3.2. Mobile Monitoring Node

The mobile monitoring node consists of an LCP2148 ARM7 micro controller, a radio that is 802.15.4 compatible and a radio that is 802.15.1 compatible, an energy module and a pair of sensors (accelerometer and heart rate sensor). The node is programmed to constantly monitor the values of the heart rate sensor and the accelerometer to detect abnormal values which could indicate an event that may compromise the user's safety. Figure 2 illustrates the Mobile Monitoring Node.

The triple axis accelerometer contained in the mobile device is used to detect rapid accelerations. These sensors are normally fabricated with small margins of error, which can be compensated for by means of software [25]. To calibrate each axis of the accelerometer, it is necessary to apply a different compensation value (offset) for each axis, (ax = 1 g, ay = 0 g, az = 0 g), (ax = 0 g, ay = 1 g, az = 0 g), (ax = 0 g, ay = 0 g, az = 1 g). In order to deliver these samples, the micro-controller's Analogical to Digital Converter (ADC) is configured to 4.5 MHz with a 10-bit resolution, which obtains the 3 axes at a 10 ms frequency and stores them. In order to calculate the offset, the X, Y and Z-axes were fixed at 0 g. The value of the ADC in the Y-axis when the acceleration is equal to 0 g is 505; the value of the ADC in the X-axis when the value is 0 g is of 510; the value of the ADC in the Z-axis with a 0 g acceleration is 515. Consequently, the three-axes of the accelerometer and the ADC values of each axis can be adjusted using the following formulas.

The calibration formula for the Y-axis is:

a y = ( A D C y × 3.3 1024 ) 1.63 0.33

The calibration formula for the X-axis is:

a x = ( A D C x × 3.3 1024 ) 1.64 0.33

The calibration formula for the Z-axis is:

a z = ( A D C z × 3.3 1024 ) 1.65 0.33

The Signal Magnitude Vector (SMV) was calculated to detect a possible fall, which, according to [26], is SMV > 1.8 g.

The formula to calculate the SMV is:

SMV = a x 2 + a y 2 + a z 2

Once a possible fall has been detected, the PNR algorithm determines if a fall has actually occurred. The PNR algorithm is shown in Figure 3. The PNR algorithm activates when the SMV readings average 1 g to determine if the individual is on the floor and hurt due to an accident before it transmits a distress signal. Wang's algorithm, [10] which was used to validate falls, uses a sample rate of 60 SMV entries and compares each incoming entry with the 59 preceding samples. If the product of these samples is not above or the same as 0.13 g, a value that is easily surpassed if the user stands up or walks normally, an alert will be sent to the network.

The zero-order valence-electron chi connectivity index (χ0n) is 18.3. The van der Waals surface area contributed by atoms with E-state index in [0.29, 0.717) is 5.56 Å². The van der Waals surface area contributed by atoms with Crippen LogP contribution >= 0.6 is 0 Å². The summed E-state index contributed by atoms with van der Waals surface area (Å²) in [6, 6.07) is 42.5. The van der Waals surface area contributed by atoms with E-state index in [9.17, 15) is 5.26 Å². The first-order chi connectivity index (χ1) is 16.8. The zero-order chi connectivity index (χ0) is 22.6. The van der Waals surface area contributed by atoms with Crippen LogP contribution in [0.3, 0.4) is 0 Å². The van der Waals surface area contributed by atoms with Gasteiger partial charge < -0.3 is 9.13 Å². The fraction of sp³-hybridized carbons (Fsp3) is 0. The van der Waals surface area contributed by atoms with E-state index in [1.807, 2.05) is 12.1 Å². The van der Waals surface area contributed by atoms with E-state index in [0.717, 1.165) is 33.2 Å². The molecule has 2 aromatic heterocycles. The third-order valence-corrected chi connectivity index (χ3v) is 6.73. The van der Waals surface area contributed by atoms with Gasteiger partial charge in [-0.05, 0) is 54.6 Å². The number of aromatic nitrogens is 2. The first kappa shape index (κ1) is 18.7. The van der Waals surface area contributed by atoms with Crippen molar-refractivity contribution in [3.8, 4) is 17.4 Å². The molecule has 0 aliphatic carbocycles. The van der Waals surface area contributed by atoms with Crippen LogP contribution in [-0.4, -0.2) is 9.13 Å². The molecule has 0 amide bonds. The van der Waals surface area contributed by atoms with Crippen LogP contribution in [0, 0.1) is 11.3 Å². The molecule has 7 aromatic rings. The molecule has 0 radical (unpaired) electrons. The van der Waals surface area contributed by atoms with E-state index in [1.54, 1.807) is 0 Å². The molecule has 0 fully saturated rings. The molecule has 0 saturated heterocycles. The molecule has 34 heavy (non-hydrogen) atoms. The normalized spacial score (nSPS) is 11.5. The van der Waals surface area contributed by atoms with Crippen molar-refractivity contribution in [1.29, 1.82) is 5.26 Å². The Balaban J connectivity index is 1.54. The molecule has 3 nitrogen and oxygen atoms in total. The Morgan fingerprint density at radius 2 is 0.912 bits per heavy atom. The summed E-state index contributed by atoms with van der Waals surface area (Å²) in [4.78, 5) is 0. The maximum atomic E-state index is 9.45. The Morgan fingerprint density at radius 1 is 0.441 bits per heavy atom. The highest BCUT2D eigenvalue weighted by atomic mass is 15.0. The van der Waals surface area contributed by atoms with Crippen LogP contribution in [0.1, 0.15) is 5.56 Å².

To detect abnormalities in the user's heart rate, a monitoring threshold was established based on beats per minute (BPM) measurements. One common heart rate abnormality is bradycardia, which is lower than 60 BPM for individuals at rest, although this condition may vary with age and daily habits of the individual. Older people, in particular, have bradycardia if their value drops below 50 BPM because the heart weakens and the heartbeat slows as persons age [27].

Another common heart beat abnormality is tachycardia. Adults with tachycardia have over 100 BPM [28]. As with bradycardia, a series of habits and age influence the values; however, these factors do not require in-depth study. Based on other research, the acceptable limits for tachycardia and bradycardia were set at 100 BPM and 60 BPM, respectively. Any values above or below the established limits would activate the alarm.

3.3. WSN Infrastructure

The network used for the detection and transmission of data was developed using WiSe nodes; therefore, the nodes have a low energy consumption rate [19]. Low energy consumption is a very important consideration because the network life, integrity and security for health applications requires exceptional reliability [17].For these reasons, the WSN infrastructure employs a 128-bit AES encryption algorithm to protect network integrity and security, ensuring that the information is not intercepted by nodes that do not belong to the network [29].

A hybrid routing protocol that is dynamic, scalable, destination-centered, with a hierarchical structure was developed for the network. The system is based on IEEE 802.15.4, which contemplates the use of mobile nodes that form the network infrastructure. The infrastructure nodes handle the Received Signal Strength Indication (RSSI) to proactively create the network and can serve as: Cluster Head (CH), End Devices (ED) and SINK. On the other hand, the mobile node only sends data when an event occurs (either and increased or decreased heart rate, or a fall). Therefore, the information is sent to a single network node that immediately reacts to the alert and finds the event destination. To cover this and other functions, the proposed routing algorithm uses a series of network packets which are described in Table 2.

To create the network's structure, the nodes begin in an undefined state, except for the SINK. Each node periodically sends HELLO packets to localize any possible neighboring nodes. The HELLO packets are then broadcast and received by all of the immediate neighbors and is not retransmitted, this to prevent network flooding. Once the undefined nodes receive an answer (HACK packet) from a defined structure node (CH, ED or SINK), it will change its status (ED) and will stop transmitting the HELLO packets; then it will select the best link based on the Received Signal Strength Indication (RSSI). The functions of the nodes (ED) are to send DATA packets from a mobile node to its respective (CH) and reply to the HELLO packets received from undefined nodes. When a node (ED) is connected to another infrastructure node, it creates and stores its new neighbor in a routing table; afterwards, it assumes the role (CH). The (CH) then routes the information received from the (ED and mobile nodes), maintaining the network nodes connected and replying to HELLO packets to the undefined infrastructure nodes. On the other hand, mobile nodes are already defined before joining the network. The primary purpose of a mobile node is to monitor user variables, discover the destination of the information monitored for each event and send DATA packets to the network.